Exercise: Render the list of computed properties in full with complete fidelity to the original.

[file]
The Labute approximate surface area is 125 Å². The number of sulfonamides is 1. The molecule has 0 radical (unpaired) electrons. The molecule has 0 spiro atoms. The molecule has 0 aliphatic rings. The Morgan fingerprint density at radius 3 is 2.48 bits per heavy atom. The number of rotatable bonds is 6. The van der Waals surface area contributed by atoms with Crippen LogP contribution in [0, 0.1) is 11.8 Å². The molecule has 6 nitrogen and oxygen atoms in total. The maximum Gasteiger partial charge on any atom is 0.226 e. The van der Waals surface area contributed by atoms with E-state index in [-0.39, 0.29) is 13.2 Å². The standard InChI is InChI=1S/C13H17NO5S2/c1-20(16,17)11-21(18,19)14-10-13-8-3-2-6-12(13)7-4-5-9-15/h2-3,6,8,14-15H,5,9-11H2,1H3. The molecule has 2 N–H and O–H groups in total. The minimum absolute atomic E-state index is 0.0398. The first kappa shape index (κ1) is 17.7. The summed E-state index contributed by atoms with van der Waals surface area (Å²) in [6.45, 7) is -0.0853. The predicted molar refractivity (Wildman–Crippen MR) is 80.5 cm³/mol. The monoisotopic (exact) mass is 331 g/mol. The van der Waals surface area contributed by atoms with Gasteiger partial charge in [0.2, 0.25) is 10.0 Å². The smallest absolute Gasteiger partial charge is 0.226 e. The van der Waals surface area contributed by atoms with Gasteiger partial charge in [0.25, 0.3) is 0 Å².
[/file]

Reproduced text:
The Labute approximate surface area is 125 Å². The number of sulfonamides is 1. The molecule has 0 radical (unpaired) electrons. The molecule has 0 spiro atoms. The molecule has 0 aliphatic rings. The Morgan fingerprint density at radius 3 is 2.48 bits per heavy atom. The number of rotatable bonds is 6. The van der Waals surface area contributed by atoms with Crippen LogP contribution in [0, 0.1) is 11.8 Å². The molecule has 6 nitrogen and oxygen atoms in total. The maximum Gasteiger partial charge on any atom is 0.226 e. The van der Waals surface area contributed by atoms with E-state index in [-0.39, 0.29) is 13.2 Å². The standard InChI is InChI=1S/C13H17NO5S2/c1-20(16,17)11-21(18,19)14-10-13-8-3-2-6-12(13)7-4-5-9-15/h2-3,6,8,14-15H,5,9-11H2,1H3. The molecule has 2 N–H and O–H groups in total. The minimum absolute atomic E-state index is 0.0398. The first kappa shape index (κ1) is 17.7. The summed E-state index contributed by atoms with van der Waals surface area (Å²) in [6.45, 7) is -0.0853. The predicted molar refractivity (Wildman–Crippen MR) is 80.5 cm³/mol. The monoisotopic (exact) mass is 331 g/mol. The van der Waals surface area contributed by atoms with Gasteiger partial charge in [0.2, 0.25) is 10.0 Å². The smallest absolute Gasteiger partial charge is 0.226 e. The van der Waals surface area contributed by atoms with Gasteiger partial charge in [0.25, 0.3) is 0 Å².